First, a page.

It’s been 609 days since my last drink.
In retrospect, I look back not because I feel myself tempted, but to understand why and how I unwittingly used alcohol. And I realize that I occasionally used it as a means of dealing with pain.
My life is no different than anyone else and I’ve gone through some of life’s difficulties. But, I’ve had to ask myself, “did alcohol ever really help?”
I recall spraining an ankle and spending an evening with the guys hanging out and getting trashed. That was a rum and coke night. They were pouring and got amused as I slurred and struggled to stay balanced with my crutch. I remember single leg hopping to the rest room and struggling to get to bed. Next day I conveniently forgot the hang over.
Then of course are the other pains.
There was the pain of my 24th birthday. I was in the Navy, in the shipyards, working Monday through Friday with twelve hour shifts overlaid on top of that covering all seven days, with one rotational day off. The luck of the draw meant I had the day after my birthday off so I took advantage of it.
I was at a low point. I was finishing a divorce from my first wife wondering if I would ever have a chance at love again. (Clearly the naive viewpoint of youth). It had been more than a year since I saw family. And I was feeling the oppression of ‘Dogs and sailors keep off the grass’ from the Navy town atmosphere and felt really isolated. And the work regimen was such that you really didn’t have much opportunity to connect or befriend anyone outside of work. So I pulled up a stool at the enlisted club with one goal in mind. Drink to drown it all out.
One high point out of that. I was joined by a shipmate just by chance and I proceeded to get pie-faced. Completely blotto. I don’t remember how I got back to my room.. I think he helped, but it’s lost on me now.
The next morning (surprise duty) I was roused from my bunk. The guy that woke me had to jump back from my breath. Surprise, they changed the schedule, I had to go in and I was to lead a training session on something that was very detailed, intricate and involved in front of about 45 of my peers. I gave everyone fair warning that since this was unplanned it was anyone’s guess how this would go. An hour later, when it was done, I got a lot of compliments on how well it went. It became obvious that someone had heard about my night before and thought they would mess with me. Fortunately, I was still a bit buzzed while presenting so any pretense of nervousness in front of a crowd was gone, I knew the information cold and the presentation flowed comfortably. I even fielded a few questions intended as gotchas, but I crushed it.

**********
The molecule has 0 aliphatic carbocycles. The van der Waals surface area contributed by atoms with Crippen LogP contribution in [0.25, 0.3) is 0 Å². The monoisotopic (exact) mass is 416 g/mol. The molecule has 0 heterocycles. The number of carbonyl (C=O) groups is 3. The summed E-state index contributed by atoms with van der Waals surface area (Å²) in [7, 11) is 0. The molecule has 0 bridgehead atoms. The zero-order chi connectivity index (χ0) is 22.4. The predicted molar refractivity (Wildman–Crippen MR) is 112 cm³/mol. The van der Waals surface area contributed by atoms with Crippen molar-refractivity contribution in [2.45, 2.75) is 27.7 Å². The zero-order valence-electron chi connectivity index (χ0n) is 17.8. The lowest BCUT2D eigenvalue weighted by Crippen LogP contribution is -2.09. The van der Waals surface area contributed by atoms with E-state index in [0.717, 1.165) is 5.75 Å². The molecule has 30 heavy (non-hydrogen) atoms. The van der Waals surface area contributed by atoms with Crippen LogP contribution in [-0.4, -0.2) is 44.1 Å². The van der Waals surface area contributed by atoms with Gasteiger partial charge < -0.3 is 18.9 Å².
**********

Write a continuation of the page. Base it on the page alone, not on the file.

As I look back, this was one of those moments that made me think drinking was something easy to handle. That it might actually have some positive impacts. How silly that was.
I’ve used alcohol for pain suppression through surgeries, broken bones, sprains, strains, worries over kids and family, health scares, heart aches for break ups, divorces, loneliness, funerals, jealousy, work stress just to name a few. I’ve also used it to fit in with the crowd socializing and ease my own nerves. And in every sense of the word, it would bring a momentary relief only to frequently have the pain redoubled or complicated by the symptoms of a hang over.
Fast forward to 2016 and it’s very obvious that I was using it to deal with so many little minor things that were ‘pains’ that there were few things I could look at positively.
In fact, I’ve realized that many of the ‘pains’ that I was drinking to deal with turned out to be conditions complicated by the drinking.
In the past 609 days I can honestly say I’ve never been truly ‘sick’, where before it was a matter of weeks between bouts of severe diarrhea or sinus issues that would make me useless. And I know longer suffer ‘mysterious’ joint swelling or pain. Any joint pain I suffer now is because I did something strenuous.
Am I pain free? No. I’m in my upper 50’s with normal aches and pains.
At the end of the day, when I’m sitting around with the wife, we will look at each other, a knowing look will pass between us. Almost without speaking we acknowledge that our lives are so much better without the fuzz, haze and side affects of alcohol. It’s so much easier without it now.